Treasures and Pastoral Childhood Memories Merge at the Crossroads.
The Pier Antique Show at 55th street and the Hudson River is a wonder. It beats any of my long cross country fantasy road trips. I meet some of the hundreds of dealers from Santa Fe to Maine selling Georgian diamond rings and apartment-size Eames sofas at below New York City prices. This past week end I loved chatting with a vintage clothing and jewelry dealer (Auerbach & Maffia) who lives in North Wales Pennsylvania where I spent much of my childhood on my aunt’s hundred acre farm.
The farm’s furtive feral cats, spring house, brown and white Guernsey cows, frog pond and cinder strewn stone hearth all star in my dreams. But, at the Pier Show I am stricken when the proprietor of Auerbach & Maffia says there are no farms left in North Wales—just town houses and malls. He lives in a townhouse on what he thinks may have been my aunt’s farm. “Things change,” he says, “they change.”
Stricken, I hastily look up my aunt’s farm on Google Earth. She bequeathed it to Delaware Valley College. Could they have sold it to developers? But not to worry. There at the crossroads of routes 309 and 202 is the wet roadside gully dug by tractor tires and beyond it an expanse of green-covered earth and the dirt road with the old familiar white farmhouse. What a relief.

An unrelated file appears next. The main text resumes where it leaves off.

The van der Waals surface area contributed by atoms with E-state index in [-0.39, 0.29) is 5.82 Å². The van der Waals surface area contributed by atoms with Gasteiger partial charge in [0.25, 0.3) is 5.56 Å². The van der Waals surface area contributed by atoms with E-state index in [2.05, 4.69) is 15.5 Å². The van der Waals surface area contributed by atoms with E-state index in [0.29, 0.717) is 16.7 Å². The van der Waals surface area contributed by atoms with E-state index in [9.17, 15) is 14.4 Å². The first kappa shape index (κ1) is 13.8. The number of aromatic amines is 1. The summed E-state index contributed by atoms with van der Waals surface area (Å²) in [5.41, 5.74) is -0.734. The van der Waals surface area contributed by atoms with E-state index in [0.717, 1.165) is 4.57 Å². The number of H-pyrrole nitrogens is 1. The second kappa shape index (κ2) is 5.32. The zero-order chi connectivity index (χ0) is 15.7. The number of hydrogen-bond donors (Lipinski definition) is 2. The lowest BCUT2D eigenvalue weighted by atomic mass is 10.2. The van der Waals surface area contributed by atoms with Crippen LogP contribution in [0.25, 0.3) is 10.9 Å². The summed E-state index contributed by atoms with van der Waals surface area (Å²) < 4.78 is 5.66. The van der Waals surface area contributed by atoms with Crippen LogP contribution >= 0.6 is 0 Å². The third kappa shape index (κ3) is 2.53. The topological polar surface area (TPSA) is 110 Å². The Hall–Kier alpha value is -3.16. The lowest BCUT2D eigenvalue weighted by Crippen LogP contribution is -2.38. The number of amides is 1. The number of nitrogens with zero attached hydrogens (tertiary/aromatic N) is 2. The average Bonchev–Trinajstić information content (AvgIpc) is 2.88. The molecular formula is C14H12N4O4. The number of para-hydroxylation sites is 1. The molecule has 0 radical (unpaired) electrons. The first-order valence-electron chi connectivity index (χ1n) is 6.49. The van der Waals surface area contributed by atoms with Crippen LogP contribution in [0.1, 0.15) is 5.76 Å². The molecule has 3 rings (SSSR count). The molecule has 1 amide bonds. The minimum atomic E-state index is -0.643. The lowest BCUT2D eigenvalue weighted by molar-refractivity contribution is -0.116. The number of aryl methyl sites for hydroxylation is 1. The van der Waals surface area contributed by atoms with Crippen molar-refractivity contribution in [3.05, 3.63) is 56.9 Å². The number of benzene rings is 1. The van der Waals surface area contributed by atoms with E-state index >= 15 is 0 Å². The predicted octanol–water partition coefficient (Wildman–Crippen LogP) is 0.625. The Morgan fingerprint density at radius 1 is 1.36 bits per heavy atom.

At the Pier Show Evan Lehrer and his mom Janet (973-699-8908) who is pictured with this article have great bargains in jewelry: a brown cameo ring $450 (1880), a $500 (1960) gold ring with garnet and citrine, and a fire opal ring $350 (1930). Maybe I’ll hunt her down at the next Stella Pier Show this coming November 17th and 18th. (The photo accompanying this article is of me and Janet Lehrer at her booth.)
I always leave the Pier Show torn. Should I buy (I always get business cards) the Georgian garnet intaglio ring picturing an angle from Roy Rover (610-838-4828) where I spotted my 47th street dealer covertly buying—or should I keep my bank account looking the same?
Photo credit: my neighbor Bob Simon